real life

"I ended my relationship with my alcoholic father, and I don't regret it."

When someone says their father was or is an alcoholic, the first thing that springs to mind for most people is violence, yelling, and abuse.

My own father was, and still is an alcoholic, and is no longer a part of my life. Although he was never violent, his alcoholism still deeply affected and damaged our family, and me.

When I was younger, probably through to my teens, I thought all the dads drank beer every day. I thought all dads drank a lot of beer, got paid by mates for work in slabs of VB, and drove with an open can of beer between their legs and another cold one under the seat.

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If I was in the car with him, I’d feel pretty special that he’d let me hold his beer while he changed gears – and even take a cheeky sip!


I thought all the dads dropped their kids off at school on Monday mornings reeking of last night’s beer and no doubt unfit to drive. And I thought all the mums probably yelled and screamed at the dads when they lost their licences for drunk driving for the third or fourth time, and resented the amount of household money that went to the slabs of beer stocked high in the fridge in the garage.

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Looking back, I legitimately thought that my friends’ parents were the odd ones. The odd parents were the ones who spoke to each other with respect, and who took an interest in their kids’ lives, not passing out in the armchair in front of the telly by 5pm, a can in hand and empties already lining up on the kitchen bench.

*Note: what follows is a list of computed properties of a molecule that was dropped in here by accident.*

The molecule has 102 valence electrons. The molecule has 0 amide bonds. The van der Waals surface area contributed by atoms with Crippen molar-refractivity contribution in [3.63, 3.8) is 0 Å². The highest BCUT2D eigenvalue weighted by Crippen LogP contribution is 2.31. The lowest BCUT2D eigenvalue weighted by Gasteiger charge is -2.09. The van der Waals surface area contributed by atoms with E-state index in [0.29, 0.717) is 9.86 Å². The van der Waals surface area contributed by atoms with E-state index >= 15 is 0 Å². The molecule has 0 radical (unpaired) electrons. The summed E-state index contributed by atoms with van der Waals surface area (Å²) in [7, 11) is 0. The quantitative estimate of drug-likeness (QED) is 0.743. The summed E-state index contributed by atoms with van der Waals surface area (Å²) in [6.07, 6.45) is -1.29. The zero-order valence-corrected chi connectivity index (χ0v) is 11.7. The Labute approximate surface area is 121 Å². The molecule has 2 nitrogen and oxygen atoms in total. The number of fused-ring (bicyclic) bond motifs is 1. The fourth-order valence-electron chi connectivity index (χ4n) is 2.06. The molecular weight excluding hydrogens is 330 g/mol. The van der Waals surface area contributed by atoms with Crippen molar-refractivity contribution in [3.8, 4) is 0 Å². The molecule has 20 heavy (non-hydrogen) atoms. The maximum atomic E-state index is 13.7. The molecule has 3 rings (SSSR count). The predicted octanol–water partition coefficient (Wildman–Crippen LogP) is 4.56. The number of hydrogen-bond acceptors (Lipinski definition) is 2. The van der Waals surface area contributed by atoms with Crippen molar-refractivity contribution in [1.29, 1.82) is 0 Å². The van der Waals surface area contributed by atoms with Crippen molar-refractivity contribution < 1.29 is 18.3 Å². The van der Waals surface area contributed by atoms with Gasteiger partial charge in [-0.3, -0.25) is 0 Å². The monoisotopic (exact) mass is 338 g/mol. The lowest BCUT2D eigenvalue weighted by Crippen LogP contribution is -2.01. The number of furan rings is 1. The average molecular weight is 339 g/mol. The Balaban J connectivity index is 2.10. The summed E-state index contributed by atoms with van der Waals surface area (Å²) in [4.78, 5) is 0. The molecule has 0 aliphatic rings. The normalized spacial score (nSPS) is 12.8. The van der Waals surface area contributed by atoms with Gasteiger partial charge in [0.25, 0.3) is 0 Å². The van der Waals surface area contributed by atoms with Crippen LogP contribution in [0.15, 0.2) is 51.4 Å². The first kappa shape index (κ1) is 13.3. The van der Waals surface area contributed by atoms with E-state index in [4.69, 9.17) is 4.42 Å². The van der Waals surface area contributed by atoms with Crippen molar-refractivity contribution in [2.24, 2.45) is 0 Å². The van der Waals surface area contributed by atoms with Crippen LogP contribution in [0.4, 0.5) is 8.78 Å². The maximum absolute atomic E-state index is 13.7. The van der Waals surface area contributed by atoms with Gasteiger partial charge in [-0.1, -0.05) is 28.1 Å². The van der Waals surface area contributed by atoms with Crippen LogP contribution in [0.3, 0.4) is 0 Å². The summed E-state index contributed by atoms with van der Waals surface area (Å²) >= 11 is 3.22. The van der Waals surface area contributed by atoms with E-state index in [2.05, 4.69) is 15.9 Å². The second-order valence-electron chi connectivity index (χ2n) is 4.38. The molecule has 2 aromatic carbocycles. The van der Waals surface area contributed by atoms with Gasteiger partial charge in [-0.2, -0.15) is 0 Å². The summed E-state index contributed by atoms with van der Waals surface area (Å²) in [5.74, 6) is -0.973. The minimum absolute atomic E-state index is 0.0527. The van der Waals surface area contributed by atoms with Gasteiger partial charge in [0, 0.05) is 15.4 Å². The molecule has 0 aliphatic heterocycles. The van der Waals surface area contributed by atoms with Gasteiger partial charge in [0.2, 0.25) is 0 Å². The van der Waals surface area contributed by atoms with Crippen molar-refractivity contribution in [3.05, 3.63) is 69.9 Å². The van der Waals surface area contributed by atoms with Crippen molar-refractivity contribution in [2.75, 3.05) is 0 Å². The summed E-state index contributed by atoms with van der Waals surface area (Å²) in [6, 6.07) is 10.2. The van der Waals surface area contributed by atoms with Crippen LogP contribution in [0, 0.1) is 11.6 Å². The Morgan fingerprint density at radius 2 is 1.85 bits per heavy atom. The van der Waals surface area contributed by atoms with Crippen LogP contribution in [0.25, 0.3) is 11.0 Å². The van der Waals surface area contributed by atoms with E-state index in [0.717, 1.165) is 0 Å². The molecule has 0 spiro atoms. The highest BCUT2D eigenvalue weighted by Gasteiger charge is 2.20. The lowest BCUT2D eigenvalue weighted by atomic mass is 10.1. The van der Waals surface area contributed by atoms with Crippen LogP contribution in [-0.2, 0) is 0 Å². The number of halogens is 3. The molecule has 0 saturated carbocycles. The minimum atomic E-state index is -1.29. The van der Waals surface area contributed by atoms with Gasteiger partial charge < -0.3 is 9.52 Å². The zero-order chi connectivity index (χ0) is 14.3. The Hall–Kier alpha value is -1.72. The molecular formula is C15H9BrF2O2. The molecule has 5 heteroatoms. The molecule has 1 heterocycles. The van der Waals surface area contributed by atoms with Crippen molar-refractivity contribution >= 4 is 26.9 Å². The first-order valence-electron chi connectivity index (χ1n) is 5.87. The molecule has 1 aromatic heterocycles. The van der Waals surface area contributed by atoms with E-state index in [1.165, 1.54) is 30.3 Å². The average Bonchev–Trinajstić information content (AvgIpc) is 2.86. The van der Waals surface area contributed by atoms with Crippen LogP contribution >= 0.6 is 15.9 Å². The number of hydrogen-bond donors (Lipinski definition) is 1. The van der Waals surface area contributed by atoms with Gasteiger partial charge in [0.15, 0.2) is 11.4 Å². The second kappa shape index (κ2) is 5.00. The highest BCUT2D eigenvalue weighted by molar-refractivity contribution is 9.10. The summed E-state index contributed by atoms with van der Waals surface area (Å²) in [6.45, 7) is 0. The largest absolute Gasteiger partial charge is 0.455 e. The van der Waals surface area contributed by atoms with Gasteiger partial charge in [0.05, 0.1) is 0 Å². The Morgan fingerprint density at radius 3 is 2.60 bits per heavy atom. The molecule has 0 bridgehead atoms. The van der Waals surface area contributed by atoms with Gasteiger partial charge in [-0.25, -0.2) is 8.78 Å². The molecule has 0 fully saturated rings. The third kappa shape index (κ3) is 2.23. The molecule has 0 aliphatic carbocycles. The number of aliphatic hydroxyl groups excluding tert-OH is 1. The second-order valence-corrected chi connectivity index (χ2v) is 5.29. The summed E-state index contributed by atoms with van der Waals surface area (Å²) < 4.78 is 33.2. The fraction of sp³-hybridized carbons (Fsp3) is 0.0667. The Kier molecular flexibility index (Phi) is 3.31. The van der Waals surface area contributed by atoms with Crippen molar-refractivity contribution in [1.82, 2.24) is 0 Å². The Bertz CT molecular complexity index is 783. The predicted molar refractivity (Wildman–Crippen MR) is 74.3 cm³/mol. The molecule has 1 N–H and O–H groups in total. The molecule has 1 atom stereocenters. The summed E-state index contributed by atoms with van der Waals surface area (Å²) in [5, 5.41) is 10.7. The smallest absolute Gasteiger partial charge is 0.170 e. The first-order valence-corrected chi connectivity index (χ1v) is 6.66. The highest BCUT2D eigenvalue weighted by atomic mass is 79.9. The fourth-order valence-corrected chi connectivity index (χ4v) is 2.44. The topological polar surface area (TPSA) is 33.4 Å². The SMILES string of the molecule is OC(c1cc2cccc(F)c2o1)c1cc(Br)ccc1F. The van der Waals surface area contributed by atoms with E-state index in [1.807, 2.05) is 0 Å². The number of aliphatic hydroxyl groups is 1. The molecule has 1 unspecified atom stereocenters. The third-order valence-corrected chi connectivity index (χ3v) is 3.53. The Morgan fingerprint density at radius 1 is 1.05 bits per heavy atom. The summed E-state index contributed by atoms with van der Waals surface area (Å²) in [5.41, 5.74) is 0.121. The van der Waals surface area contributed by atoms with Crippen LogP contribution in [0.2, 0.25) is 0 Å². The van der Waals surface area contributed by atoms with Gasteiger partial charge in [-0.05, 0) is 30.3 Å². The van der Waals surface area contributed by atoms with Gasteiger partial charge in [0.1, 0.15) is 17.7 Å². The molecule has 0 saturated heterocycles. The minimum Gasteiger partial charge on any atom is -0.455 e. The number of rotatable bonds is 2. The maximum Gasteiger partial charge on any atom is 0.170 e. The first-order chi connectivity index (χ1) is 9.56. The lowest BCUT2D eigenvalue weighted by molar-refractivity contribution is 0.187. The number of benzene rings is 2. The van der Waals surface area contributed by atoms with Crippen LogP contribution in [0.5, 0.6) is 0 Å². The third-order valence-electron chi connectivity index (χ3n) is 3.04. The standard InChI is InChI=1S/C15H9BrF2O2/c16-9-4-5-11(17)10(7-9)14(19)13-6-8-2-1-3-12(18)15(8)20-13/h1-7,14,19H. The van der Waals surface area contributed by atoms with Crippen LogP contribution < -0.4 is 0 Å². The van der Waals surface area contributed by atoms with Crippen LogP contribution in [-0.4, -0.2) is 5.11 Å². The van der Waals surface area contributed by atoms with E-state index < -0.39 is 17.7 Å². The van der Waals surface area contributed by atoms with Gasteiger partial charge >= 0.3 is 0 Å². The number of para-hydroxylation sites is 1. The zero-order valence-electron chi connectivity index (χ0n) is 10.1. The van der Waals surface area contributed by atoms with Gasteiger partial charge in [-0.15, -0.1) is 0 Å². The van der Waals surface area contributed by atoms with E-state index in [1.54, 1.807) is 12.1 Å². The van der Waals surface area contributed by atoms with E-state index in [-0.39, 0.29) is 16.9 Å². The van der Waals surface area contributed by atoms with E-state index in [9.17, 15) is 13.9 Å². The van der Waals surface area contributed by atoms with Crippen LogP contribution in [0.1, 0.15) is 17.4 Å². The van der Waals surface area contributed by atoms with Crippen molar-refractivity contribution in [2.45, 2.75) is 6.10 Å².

I guess I was blind to my dad’s alcoholism because all the men in his family were alcoholics too, so it seemed normal. It was normal to them.

The first time I was truly humiliated by his drinking was when I had one of my high school friends over for a sleepover and she got to witness my dad vomiting in the kitchen sink after coming home drunk. Another time, he was so drunk that he forgot my mum’s name.

In the end, his alcohol dependence destroyed my parents’ marriage, and what little relationship I had with him.

The enormity of his dependence didn’t hit me until I turned eighteen.

While all my friends fathers were playing the part of the reliable (and free!) taxi driver, coming out at all hours to collect them from clubs and pubs and house parties, my dad was calling me, newly licenced, to come and collect him. Often I’d be dropping his leering and pickled friends off home too.


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In the end, his alcohol dependence destroyed my parents’ marriage, and what little relationship I had with him.

I carry a lot of guilt for ending our relationship because he wasn’t, and isn’t a bad or evil man, but his addiction was toxic and caused me severe anxiety and depression.

I had to choose my own health and happiness over having a dad, and while it was difficult and probably always will be, his problem is no longer my problem.